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The mission of the Collaboratory on School and Child Health (CSCH) is to facilitate innovative and impactful connections across research, policy, and practice arenas relevant to school and child health. CSCH serves as a central resource to university and external partners engaged in efforts that inform healthy, safe, supportive, and engaging environments for all children.

Featured Content

Announcement of CSCH Grant Awardees

CSCH is pleased to announce and congratulate the two awardees of our FY2017 seed grant competition. These grants provide funds to investigators to support projects that align with the vision of CSCH to promote an integrated approach to health and learning through collaborations across the components within the Whole School, Whole Community, Whole Child (WSCC) model. They are intended for projects that can lead to innovative external grant applications. Eligible applicants are InCHIP members, with CSCH affiliation. Drs. Amy Mobley and Marlene Schwartz are the recipients of the $10,000 grants.

Dr. Amy Mobley, an Assistant Professor in the Department of Nutritional Sciences, and her co-investigators are studying the impact of local foods on elementary school students’ nutrition behaviors.

Dr. Marlene Schwartz is Director of the UConn Rudd Center for Food Policy and Obesity and Professor in the Department of Human Development and Family Studies. She will be creating a WSCC Policy Assessment Tool that captures and scores all of the school policies relevant to the WSCC model similar to the existing WellSAT tool.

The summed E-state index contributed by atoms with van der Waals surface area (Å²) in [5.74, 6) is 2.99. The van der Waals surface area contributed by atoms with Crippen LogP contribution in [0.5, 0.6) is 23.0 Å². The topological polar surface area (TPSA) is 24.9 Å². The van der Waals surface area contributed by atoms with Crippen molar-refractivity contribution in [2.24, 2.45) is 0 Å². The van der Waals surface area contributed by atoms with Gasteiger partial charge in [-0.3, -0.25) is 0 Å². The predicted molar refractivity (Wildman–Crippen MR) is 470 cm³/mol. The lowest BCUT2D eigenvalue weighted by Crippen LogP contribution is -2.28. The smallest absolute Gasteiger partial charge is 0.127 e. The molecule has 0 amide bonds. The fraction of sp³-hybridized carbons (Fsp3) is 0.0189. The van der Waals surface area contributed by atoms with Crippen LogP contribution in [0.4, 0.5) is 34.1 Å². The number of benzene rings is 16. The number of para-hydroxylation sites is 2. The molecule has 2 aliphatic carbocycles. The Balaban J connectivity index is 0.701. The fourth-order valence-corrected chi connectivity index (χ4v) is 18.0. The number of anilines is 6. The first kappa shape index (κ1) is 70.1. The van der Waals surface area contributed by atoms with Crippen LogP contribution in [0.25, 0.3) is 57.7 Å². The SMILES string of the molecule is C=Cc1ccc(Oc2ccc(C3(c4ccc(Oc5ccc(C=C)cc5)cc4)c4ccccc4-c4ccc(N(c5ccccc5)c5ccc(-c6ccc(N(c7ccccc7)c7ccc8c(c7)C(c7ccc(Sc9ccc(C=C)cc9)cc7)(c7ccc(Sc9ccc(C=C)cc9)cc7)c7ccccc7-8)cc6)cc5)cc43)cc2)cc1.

We wish to thank all of the applicants for their excellent proposals and the review committee members for their substantial contributions to the seed grant competitions.

Education, Community and Behavioral Health Leaders Attend
Statewide Symposium on Childhood Trauma, Mental Health

On May 24, 2017, CSCH co-sponsored and hosted “Symposium on Trauma-Informed School Mental Health.” Approximately 100 school, mental health, and community leaders from across the state gathered at the University of Connecticut campus in Storrs to discuss childhood trauma and the impact it can have on a child’s education, as well as possible strategies for responding to children who have experienced trauma or have behavioral health issues.

The event was the result of collaboration between the University of Connecticut Collaboratory on School and Child Health and the Neag School of Education, the Capitol Region Education Council, the CT State Department of Education, the Ana Grace Project, Clifford Beers Clinic, and the Child Health Development Institute. The symposium’s main goals were to increase awareness among participants of important issues in childhood trauma, discuss creation of a common framework for addressing trauma, violence and mental health needs among children, and to stimulate the development of a trauma-informed school mental health plan.

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